• People - for example, you need to ensure that your employees have the right training.
  • Processes - the right processes will ensure that you offer a consistent service that suits your customers.
  • Physical evidence - the appearance of your employees and premises can affect how customers see your business. Even the quality of paperwork, such as invoices, makes a difference.


In essence, creating a marketing plan for your business is critical to the success of your business. One must start by defining their business mission, followed by the business objectives, and then chart out a plan to be able to achieve those objectives. Creating your marketing plan also requires a deep understanding of the overall environment that the business is operating in, in addition to the strengths and weaknesses of the business / marketing team, as well as the unique opportunities and threats that the business may face. The STP frameworkSegmentation, Targeting and Positioning forms the fundamental basis for any marketing plan, that tells you whom to target. While pricing, promotion and place you choose to promote and sell may be important, your actual product is the very core of your marketing strategy. An average or bad product can never fly even with the best of marketing strategies in place and despite having the best execution team.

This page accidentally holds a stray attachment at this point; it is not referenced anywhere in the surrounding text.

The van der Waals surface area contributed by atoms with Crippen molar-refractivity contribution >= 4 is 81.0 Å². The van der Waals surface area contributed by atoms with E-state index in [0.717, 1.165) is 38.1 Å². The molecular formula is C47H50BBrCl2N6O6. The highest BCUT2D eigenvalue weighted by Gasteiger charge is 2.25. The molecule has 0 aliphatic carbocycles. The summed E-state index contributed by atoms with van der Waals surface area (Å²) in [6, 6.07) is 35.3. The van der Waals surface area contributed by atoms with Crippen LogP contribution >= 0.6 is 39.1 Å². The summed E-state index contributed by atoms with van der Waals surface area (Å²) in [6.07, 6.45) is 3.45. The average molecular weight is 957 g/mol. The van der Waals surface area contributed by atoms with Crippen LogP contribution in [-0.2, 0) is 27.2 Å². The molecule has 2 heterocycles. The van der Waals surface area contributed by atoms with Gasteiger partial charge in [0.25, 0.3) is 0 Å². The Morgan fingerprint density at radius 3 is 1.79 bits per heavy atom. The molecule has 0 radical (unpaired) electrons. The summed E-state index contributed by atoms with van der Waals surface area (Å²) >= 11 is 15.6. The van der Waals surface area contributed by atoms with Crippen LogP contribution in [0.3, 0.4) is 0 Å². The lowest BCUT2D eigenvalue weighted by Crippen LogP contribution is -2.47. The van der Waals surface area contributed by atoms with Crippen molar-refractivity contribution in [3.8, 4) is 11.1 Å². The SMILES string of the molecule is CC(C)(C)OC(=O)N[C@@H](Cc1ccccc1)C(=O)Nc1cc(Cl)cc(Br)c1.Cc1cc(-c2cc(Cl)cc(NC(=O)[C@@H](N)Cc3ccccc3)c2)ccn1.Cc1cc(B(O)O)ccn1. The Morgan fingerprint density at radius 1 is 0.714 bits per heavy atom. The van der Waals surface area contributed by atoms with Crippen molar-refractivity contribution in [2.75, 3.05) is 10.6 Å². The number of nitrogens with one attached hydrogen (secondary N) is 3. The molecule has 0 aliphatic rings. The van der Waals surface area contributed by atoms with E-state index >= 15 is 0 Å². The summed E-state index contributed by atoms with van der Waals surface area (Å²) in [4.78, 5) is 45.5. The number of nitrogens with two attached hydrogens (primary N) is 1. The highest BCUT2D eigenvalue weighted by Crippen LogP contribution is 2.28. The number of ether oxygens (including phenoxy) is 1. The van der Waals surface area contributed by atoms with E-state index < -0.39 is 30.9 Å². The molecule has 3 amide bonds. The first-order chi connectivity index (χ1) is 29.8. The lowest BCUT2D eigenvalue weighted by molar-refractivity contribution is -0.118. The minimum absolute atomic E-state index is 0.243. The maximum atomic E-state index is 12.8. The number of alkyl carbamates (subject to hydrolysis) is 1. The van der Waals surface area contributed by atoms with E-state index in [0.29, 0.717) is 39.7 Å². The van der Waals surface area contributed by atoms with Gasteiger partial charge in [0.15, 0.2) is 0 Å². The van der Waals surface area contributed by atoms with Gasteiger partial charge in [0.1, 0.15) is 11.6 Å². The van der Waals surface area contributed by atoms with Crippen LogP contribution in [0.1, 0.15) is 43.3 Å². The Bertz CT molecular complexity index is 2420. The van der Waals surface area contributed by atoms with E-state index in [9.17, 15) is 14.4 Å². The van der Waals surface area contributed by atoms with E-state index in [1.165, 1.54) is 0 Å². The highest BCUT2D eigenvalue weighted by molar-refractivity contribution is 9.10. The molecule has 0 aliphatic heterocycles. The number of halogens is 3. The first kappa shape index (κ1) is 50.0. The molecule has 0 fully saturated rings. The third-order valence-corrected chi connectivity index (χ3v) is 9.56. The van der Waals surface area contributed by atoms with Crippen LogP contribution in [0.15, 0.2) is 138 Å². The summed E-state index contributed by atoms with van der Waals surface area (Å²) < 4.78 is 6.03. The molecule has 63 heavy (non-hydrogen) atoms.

Fabian Jost

Fabian Jost

CEO of LYTE Vapes

I am the CEO of LYTE Vapes and I want to give something back to the people out there, things I wish I knew way earlier. Welcome to my blog.


B.Sc. Mechatronics